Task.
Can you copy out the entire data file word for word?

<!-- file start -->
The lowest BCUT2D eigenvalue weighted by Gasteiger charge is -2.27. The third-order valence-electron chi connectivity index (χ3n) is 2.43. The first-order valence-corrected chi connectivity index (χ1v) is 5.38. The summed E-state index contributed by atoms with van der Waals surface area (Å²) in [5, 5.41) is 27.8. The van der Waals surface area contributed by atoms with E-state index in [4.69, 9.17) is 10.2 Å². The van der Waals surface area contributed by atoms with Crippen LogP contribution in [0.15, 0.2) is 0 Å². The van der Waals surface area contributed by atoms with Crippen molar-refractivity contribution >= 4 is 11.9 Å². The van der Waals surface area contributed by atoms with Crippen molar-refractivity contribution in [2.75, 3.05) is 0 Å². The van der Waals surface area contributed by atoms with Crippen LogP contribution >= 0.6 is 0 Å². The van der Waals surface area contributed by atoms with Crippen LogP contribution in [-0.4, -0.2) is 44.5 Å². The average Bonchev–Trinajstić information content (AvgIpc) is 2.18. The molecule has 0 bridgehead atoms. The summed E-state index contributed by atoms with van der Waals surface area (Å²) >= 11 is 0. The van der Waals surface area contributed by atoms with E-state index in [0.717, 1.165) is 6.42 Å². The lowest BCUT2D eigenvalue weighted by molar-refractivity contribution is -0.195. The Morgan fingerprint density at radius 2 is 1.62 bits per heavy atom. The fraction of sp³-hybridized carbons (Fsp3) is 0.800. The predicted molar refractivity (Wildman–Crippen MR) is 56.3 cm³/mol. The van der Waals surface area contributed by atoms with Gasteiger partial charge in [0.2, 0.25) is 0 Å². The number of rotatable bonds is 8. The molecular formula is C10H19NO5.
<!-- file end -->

The lowest BCUT2D eigenvalue weighted by Gasteiger charge is -2.27. The third-order valence-electron chi connectivity index (χ3n) is 2.43. The first-order valence-corrected chi connectivity index (χ1v) is 5.38. The summed E-state index contributed by atoms with van der Waals surface area (Å²) in [5, 5.41) is 27.8. The van der Waals surface area contributed by atoms with E-state index in [4.69, 9.17) is 10.2 Å². The van der Waals surface area contributed by atoms with Crippen LogP contribution in [0.15, 0.2) is 0 Å². The van der Waals surface area contributed by atoms with Crippen molar-refractivity contribution >= 4 is 11.9 Å². The van der Waals surface area contributed by atoms with Crippen molar-refractivity contribution in [2.75, 3.05) is 0 Å². The van der Waals surface area contributed by atoms with Crippen LogP contribution >= 0.6 is 0 Å². The van der Waals surface area contributed by atoms with Crippen LogP contribution in [-0.4, -0.2) is 44.5 Å². The average Bonchev–Trinajstić information content (AvgIpc) is 2.18. The molecule has 0 bridgehead atoms. The summed E-state index contributed by atoms with van der Waals surface area (Å²) >= 11 is 0. The van der Waals surface area contributed by atoms with E-state index in [0.717, 1.165) is 6.42 Å². The lowest BCUT2D eigenvalue weighted by molar-refractivity contribution is -0.195. The Morgan fingerprint density at radius 2 is 1.62 bits per heavy atom. The fraction of sp³-hybridized carbons (Fsp3) is 0.800. The predicted molar refractivity (Wildman–Crippen MR) is 56.3 cm³/mol. The van der Waals surface area contributed by atoms with Gasteiger partial charge in [0.2, 0.25) is 0 Å². The number of rotatable bonds is 8. The molecular formula is C10H19NO5.